Terrington St Clement
|Terrington St Clement|
Terrington Parish Church
|Area||45.38 km2 (17.52 sq mi)|
|• Density||91/km2 (240/sq mi)|
|OS grid reference|
|Sovereign state||United Kingdom|
|Post town||KING'S LYNN|
|Ambulance||East of England|
|EU Parliament||East of England|
Terrington St Clement is a large village in Norfolk, England, UK. It is situated in the drained marshlands to the south of the Wash, 7 miles west of King's Lynn, Norfolk, and 5 miles east of Sutton Bridge, Lincolnshire, on the old route of the A17 trunk road. The parish covers an area of 17.52 square miles (45.4 km2). Much of the farmland is of alluvial silt and clay which has been reclaimed from the sea amounting to approximately half of the total parish area.
The population of Terrington St Clement has grown substantially. In area it is the third largest civil parish in Norfolk.
Terrington St Clement has a wide selection of amenities, including a supermarket, farm shop, two doctor's surgeries, a post office, newsagent's, baker's, fish & chip shop, Chinese takeaway, hairdresser's and an estate agent in addition to the well-known Marshland Stores, a traditional hardware store with a very large range of products. It also has a village hall, scout hut and two pubs, the King William and the Wildfowler, both of which serve food.
Terrington St Clement has state run primary and secondary schools. St Clement's High School was the centre of some press attention, firstly when its erstwhile head, Richard Wealthall, was singled out for praise and a visit from Prime Minister Tony Blair, and again subsequently when Mr Wealthall was found to have been guilty of bullying and nepotism. The primary school also attracted some unwanted press attention when it was placed into special measures in 2007 by Ofsted. However, the most recent report from 10 and 11 March 2011 described the school as a 'good' school with 6 'outstanding' features. This report can be viewed from the school's website: http://www.terrington-st-clement.norfolk.sch.uk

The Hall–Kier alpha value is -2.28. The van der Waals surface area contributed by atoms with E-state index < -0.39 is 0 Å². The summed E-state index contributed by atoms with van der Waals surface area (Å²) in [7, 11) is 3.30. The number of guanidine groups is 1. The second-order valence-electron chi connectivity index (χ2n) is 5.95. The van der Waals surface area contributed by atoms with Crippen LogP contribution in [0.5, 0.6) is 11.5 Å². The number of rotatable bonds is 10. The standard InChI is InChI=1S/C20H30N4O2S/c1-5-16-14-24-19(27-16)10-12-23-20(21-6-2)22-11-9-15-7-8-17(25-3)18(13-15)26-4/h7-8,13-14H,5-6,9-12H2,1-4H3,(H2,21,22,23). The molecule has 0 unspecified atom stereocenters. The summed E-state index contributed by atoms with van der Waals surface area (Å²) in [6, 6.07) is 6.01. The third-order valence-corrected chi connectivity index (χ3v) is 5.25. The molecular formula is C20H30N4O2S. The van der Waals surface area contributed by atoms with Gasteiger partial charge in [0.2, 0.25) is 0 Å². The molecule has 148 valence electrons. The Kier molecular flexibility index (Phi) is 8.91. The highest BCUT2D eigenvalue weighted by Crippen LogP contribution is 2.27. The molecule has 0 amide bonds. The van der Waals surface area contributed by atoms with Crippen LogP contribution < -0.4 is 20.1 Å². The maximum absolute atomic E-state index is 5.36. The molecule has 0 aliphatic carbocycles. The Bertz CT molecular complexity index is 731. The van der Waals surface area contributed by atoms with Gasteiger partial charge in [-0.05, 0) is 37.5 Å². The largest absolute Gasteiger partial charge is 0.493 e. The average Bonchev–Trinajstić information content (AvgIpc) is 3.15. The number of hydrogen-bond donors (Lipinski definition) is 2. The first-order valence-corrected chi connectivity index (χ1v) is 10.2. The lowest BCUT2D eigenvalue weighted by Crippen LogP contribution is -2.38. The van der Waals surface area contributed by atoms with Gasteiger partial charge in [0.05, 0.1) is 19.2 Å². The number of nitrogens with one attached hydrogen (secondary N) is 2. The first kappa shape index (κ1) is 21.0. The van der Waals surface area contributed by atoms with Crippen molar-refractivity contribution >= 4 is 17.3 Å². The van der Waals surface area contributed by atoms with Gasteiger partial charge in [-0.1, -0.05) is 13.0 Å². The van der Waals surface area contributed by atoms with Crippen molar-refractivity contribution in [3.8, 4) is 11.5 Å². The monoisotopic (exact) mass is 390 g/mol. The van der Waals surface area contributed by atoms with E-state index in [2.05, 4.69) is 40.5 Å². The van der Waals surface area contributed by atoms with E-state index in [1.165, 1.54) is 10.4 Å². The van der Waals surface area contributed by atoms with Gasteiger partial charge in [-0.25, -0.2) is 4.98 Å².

In AD 970 Godric gifted part of the lands of Turrintonea to the monks of Ramsey Abbey. The name Terrington comes from the early Saxon “Tun” meaning enclosure or homestead of Tir(a)s people. The settlement is referred to in the Domesday Book as Tilinghetuna.
By the medieval period the small settlement which began on raised ground on the edge of the marsh had grown substantially. The magnificent parish church, dedicated to St Clement (i.e. Pope Clement I), known as the "Cathedral of the Marshland", was built in the 14th century by Edmund Gonville, Rector of Terrington, who founded Gonville Hall (now Gonville and Caius College) at Cambridge University.
Methodists arrived in the village in 1813 and during the Victorian era the Wesleyan Methodist Chapel  and Primitive Methodist Chapel were established along with a Salvation Army headquarters and 3 other mission chapels. A lively shopping centre had developed by the beginning of the 20th century, but most of the independent traders have now disappeared, along with all but two of the village's pubs.
There was once a railway station serving the settlement, but this is now closed.
- Edmund Gonville, rector of the parish, 1342–51.
- John Colton (died 1404), Lord Chancellor of Ireland and Archbishop of Armagh.
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